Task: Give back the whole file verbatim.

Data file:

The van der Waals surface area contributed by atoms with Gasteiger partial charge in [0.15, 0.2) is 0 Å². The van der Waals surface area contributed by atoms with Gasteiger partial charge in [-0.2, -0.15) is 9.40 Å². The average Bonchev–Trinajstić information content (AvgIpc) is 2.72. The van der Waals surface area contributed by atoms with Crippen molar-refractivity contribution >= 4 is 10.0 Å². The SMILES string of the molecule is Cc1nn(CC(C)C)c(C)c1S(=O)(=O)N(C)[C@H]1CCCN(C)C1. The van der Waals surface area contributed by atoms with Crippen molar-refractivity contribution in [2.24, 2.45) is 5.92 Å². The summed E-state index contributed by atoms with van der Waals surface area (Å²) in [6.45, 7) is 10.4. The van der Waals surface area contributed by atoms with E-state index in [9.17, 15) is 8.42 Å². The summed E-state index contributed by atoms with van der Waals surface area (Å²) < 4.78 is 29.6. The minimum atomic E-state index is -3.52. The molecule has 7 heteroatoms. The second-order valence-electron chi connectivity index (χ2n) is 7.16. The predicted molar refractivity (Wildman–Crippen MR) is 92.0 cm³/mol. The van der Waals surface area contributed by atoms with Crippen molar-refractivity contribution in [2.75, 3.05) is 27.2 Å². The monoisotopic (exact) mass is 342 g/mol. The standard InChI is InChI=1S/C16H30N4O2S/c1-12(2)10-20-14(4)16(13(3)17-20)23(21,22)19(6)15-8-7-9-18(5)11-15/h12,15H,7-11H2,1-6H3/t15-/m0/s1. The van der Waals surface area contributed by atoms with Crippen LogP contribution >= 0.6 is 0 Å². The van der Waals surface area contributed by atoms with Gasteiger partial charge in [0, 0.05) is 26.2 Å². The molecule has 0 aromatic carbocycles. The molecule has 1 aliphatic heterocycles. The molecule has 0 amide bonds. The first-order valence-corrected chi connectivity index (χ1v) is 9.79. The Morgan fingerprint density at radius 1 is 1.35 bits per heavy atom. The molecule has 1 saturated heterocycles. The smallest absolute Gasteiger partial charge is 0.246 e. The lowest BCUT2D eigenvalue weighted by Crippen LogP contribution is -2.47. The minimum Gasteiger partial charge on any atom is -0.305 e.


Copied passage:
The van der Waals surface area contributed by atoms with Gasteiger partial charge in [0.15, 0.2) is 0 Å². The van der Waals surface area contributed by atoms with Gasteiger partial charge in [-0.2, -0.15) is 9.40 Å². The average Bonchev–Trinajstić information content (AvgIpc) is 2.72. The van der Waals surface area contributed by atoms with Crippen molar-refractivity contribution >= 4 is 10.0 Å². The SMILES string of the molecule is Cc1nn(CC(C)C)c(C)c1S(=O)(=O)N(C)[C@H]1CCCN(C)C1. The van der Waals surface area contributed by atoms with Crippen molar-refractivity contribution in [2.24, 2.45) is 5.92 Å². The summed E-state index contributed by atoms with van der Waals surface area (Å²) in [6.45, 7) is 10.4. The van der Waals surface area contributed by atoms with E-state index in [9.17, 15) is 8.42 Å². The summed E-state index contributed by atoms with van der Waals surface area (Å²) < 4.78 is 29.6. The minimum atomic E-state index is -3.52. The molecule has 7 heteroatoms. The second-order valence-electron chi connectivity index (χ2n) is 7.16. The predicted molar refractivity (Wildman–Crippen MR) is 92.0 cm³/mol. The van der Waals surface area contributed by atoms with Crippen molar-refractivity contribution in [2.75, 3.05) is 27.2 Å². The monoisotopic (exact) mass is 342 g/mol. The standard InChI is InChI=1S/C16H30N4O2S/c1-12(2)10-20-14(4)16(13(3)17-20)23(21,22)19(6)15-8-7-9-18(5)11-15/h12,15H,7-11H2,1-6H3/t15-/m0/s1. The van der Waals surface area contributed by atoms with Crippen LogP contribution >= 0.6 is 0 Å². The van der Waals surface area contributed by atoms with Gasteiger partial charge in [0, 0.05) is 26.2 Å². The molecule has 0 aromatic carbocycles. The molecule has 1 aliphatic heterocycles. The molecule has 0 amide bonds. The first-order valence-corrected chi connectivity index (χ1v) is 9.79. The Morgan fingerprint density at radius 1 is 1.35 bits per heavy atom. The molecule has 1 saturated heterocycles. The smallest absolute Gasteiger partial charge is 0.246 e. The lowest BCUT2D eigenvalue weighted by Crippen LogP contribution is -2.47. The minimum Gasteiger partial charge on any atom is -0.305 e.